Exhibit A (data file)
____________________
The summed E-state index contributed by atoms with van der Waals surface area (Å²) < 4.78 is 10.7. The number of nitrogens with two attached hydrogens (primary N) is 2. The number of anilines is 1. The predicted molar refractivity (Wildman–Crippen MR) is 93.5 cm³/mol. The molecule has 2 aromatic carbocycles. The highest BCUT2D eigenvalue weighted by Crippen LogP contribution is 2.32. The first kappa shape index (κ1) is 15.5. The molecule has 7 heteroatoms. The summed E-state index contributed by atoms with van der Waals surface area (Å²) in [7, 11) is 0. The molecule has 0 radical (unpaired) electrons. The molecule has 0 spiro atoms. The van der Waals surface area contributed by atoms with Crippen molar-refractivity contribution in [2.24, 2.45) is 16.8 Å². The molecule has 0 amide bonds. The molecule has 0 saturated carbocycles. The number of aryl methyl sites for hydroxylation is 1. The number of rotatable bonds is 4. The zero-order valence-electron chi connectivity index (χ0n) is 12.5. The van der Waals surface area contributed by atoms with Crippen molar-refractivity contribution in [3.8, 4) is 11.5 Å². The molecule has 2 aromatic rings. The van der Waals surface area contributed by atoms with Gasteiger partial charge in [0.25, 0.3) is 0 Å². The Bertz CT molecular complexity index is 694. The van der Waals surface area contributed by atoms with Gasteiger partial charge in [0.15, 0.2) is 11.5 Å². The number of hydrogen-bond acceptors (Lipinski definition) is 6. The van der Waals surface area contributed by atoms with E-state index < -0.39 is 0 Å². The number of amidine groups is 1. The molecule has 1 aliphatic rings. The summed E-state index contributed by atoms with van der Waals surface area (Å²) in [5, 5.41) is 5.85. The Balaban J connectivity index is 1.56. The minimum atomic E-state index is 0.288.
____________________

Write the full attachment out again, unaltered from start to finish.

The summed E-state index contributed by atoms with van der Waals surface area (Å²) < 4.78 is 10.7. The number of nitrogens with two attached hydrogens (primary N) is 2. The number of anilines is 1. The predicted molar refractivity (Wildman–Crippen MR) is 93.5 cm³/mol. The molecule has 2 aromatic carbocycles. The highest BCUT2D eigenvalue weighted by Crippen LogP contribution is 2.32. The first kappa shape index (κ1) is 15.5. The molecule has 7 heteroatoms. The summed E-state index contributed by atoms with van der Waals surface area (Å²) in [7, 11) is 0. The molecule has 0 radical (unpaired) electrons. The molecule has 0 spiro atoms. The van der Waals surface area contributed by atoms with Crippen molar-refractivity contribution in [2.24, 2.45) is 16.8 Å². The molecule has 0 amide bonds. The molecule has 0 saturated carbocycles. The number of aryl methyl sites for hydroxylation is 1. The number of rotatable bonds is 4. The zero-order valence-electron chi connectivity index (χ0n) is 12.5. The van der Waals surface area contributed by atoms with Crippen molar-refractivity contribution in [3.8, 4) is 11.5 Å². The molecule has 2 aromatic rings. The van der Waals surface area contributed by atoms with Gasteiger partial charge in [0.25, 0.3) is 0 Å². The Bertz CT molecular complexity index is 694. The van der Waals surface area contributed by atoms with Gasteiger partial charge in [0.15, 0.2) is 11.5 Å². The number of hydrogen-bond acceptors (Lipinski definition) is 6. The van der Waals surface area contributed by atoms with E-state index < -0.39 is 0 Å². The number of amidine groups is 1. The molecule has 1 aliphatic rings. The summed E-state index contributed by atoms with van der Waals surface area (Å²) in [5, 5.41) is 5.85. The Balaban J connectivity index is 1.56. The minimum atomic E-state index is 0.288.